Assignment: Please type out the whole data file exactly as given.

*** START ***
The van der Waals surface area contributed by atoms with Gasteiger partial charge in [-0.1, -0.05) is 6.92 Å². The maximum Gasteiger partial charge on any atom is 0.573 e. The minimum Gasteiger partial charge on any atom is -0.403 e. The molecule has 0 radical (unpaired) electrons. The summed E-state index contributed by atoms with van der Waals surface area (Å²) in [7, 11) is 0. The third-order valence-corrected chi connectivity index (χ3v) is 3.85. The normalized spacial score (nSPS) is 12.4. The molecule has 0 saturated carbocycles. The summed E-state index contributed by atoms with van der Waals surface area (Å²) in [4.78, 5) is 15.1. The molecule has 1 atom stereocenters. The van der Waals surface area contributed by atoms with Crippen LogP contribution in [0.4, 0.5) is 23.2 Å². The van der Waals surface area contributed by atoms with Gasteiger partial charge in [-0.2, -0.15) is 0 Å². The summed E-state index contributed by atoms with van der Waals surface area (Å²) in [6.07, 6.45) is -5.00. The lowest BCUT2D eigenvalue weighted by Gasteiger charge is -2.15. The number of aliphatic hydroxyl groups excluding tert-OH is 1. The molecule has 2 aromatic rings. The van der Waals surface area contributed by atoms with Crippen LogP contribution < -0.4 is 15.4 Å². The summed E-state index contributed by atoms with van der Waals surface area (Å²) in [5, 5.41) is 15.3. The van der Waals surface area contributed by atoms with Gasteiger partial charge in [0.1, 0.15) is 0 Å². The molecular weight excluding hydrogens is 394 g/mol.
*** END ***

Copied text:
The van der Waals surface area contributed by atoms with Gasteiger partial charge in [-0.1, -0.05) is 6.92 Å². The maximum Gasteiger partial charge on any atom is 0.573 e. The minimum Gasteiger partial charge on any atom is -0.403 e. The molecule has 0 radical (unpaired) electrons. The summed E-state index contributed by atoms with van der Waals surface area (Å²) in [7, 11) is 0. The third-order valence-corrected chi connectivity index (χ3v) is 3.85. The normalized spacial score (nSPS) is 12.4. The molecule has 0 saturated carbocycles. The summed E-state index contributed by atoms with van der Waals surface area (Å²) in [4.78, 5) is 15.1. The molecule has 1 atom stereocenters. The van der Waals surface area contributed by atoms with Crippen LogP contribution in [0.4, 0.5) is 23.2 Å². The van der Waals surface area contributed by atoms with Gasteiger partial charge in [-0.2, -0.15) is 0 Å². The summed E-state index contributed by atoms with van der Waals surface area (Å²) in [6.07, 6.45) is -5.00. The lowest BCUT2D eigenvalue weighted by Gasteiger charge is -2.15. The number of aliphatic hydroxyl groups excluding tert-OH is 1. The molecule has 2 aromatic rings. The van der Waals surface area contributed by atoms with Crippen LogP contribution < -0.4 is 15.4 Å². The summed E-state index contributed by atoms with van der Waals surface area (Å²) in [5, 5.41) is 15.3. The van der Waals surface area contributed by atoms with Gasteiger partial charge in [0.1, 0.15) is 0 Å². The molecular weight excluding hydrogens is 394 g/mol.